Witches’ Children by Patricia Clapp

My rating: 5 of 5 stars

I had read Jane-Emily recently and wanted to try Witches’ Children too. And what a surprising book it turned out to be. A very serious and sobering point has been brought out thru this story based on the Salem Witch Trials. The Mass hysteria that had occurred then was unprecedented and resulted in one of the worst and bleakest point in history with countless people accused of witchcraft and sentenced to death.

Patricia Clapp reimagines the story thru Mary Warren who recounts the beginning of the madness that grips the 10 girls who all shows symptoms of similar hysteria screaming, and contortions believed to be brought out by witches known to them, the girls then begin to pick names at random and thus heralded as possessing divine capabilities begins to exult in the power they hold over the so called grownups who lose all sense of reasoning.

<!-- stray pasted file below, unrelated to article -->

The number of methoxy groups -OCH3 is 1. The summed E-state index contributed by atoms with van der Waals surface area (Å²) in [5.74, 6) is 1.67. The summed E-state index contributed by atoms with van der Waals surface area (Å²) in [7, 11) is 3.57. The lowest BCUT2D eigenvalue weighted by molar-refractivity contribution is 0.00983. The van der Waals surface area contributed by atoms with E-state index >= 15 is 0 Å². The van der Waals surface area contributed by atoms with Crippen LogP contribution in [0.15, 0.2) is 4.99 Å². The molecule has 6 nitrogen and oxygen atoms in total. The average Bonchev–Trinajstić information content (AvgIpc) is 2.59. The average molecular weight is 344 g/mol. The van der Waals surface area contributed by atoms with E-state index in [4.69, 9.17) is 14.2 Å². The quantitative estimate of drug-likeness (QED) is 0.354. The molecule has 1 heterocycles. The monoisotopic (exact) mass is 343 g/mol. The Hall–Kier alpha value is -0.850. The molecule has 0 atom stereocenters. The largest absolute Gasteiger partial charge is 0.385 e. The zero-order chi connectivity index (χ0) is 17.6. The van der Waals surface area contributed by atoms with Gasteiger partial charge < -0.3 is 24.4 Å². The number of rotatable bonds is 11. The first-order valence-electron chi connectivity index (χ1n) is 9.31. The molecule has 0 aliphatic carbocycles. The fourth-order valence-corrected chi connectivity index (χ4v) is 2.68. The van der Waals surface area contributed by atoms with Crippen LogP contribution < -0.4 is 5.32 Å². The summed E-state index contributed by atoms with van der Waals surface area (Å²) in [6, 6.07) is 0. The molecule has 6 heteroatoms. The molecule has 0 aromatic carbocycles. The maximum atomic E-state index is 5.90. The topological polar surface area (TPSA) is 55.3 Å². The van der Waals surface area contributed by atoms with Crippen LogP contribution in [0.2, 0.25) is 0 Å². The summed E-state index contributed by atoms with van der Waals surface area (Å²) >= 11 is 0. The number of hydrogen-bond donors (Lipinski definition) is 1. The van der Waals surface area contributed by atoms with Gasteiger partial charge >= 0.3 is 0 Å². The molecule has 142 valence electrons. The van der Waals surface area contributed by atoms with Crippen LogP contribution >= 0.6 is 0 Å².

The account of the trials is harrowing but the author has not gone into in depth detail to make it boring. It is a solemn book about the repercussions that happens when children are allowed to become “Gods” and can easily be followed by all. The characterization of each and every bewitched girl is wonderfully done and it was a pleasure to read even with a sad topic.

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During the winter of 1692, when the young girls of Salem suddenly find themselves subject to fits of screaming and strange visions, some believe that they have seen the devil and are the victims of witches.

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